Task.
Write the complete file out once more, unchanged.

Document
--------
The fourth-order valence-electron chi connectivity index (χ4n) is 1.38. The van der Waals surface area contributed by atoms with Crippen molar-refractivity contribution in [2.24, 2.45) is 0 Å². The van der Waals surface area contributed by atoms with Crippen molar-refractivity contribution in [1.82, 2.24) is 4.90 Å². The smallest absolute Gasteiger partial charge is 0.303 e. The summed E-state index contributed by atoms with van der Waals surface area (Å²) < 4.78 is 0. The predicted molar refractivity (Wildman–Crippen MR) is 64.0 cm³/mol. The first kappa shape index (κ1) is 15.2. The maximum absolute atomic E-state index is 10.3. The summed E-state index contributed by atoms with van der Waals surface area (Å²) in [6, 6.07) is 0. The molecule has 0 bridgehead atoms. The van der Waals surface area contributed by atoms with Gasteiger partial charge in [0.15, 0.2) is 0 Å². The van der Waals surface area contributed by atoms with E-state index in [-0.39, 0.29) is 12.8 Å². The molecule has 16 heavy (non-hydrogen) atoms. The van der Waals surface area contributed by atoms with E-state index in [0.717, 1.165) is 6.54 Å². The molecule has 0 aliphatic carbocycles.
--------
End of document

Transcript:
The fourth-order valence-electron chi connectivity index (χ4n) is 1.38. The van der Waals surface area contributed by atoms with Crippen molar-refractivity contribution in [2.24, 2.45) is 0 Å². The van der Waals surface area contributed by atoms with Crippen molar-refractivity contribution in [1.82, 2.24) is 4.90 Å². The smallest absolute Gasteiger partial charge is 0.303 e. The summed E-state index contributed by atoms with van der Waals surface area (Å²) < 4.78 is 0. The predicted molar refractivity (Wildman–Crippen MR) is 64.0 cm³/mol. The first kappa shape index (κ1) is 15.2. The maximum absolute atomic E-state index is 10.3. The summed E-state index contributed by atoms with van der Waals surface area (Å²) in [6, 6.07) is 0. The molecule has 0 bridgehead atoms. The van der Waals surface area contributed by atoms with Gasteiger partial charge in [0.15, 0.2) is 0 Å². The van der Waals surface area contributed by atoms with E-state index in [-0.39, 0.29) is 12.8 Å². The molecule has 16 heavy (non-hydrogen) atoms. The van der Waals surface area contributed by atoms with E-state index in [0.717, 1.165) is 6.54 Å². The molecule has 0 aliphatic carbocycles.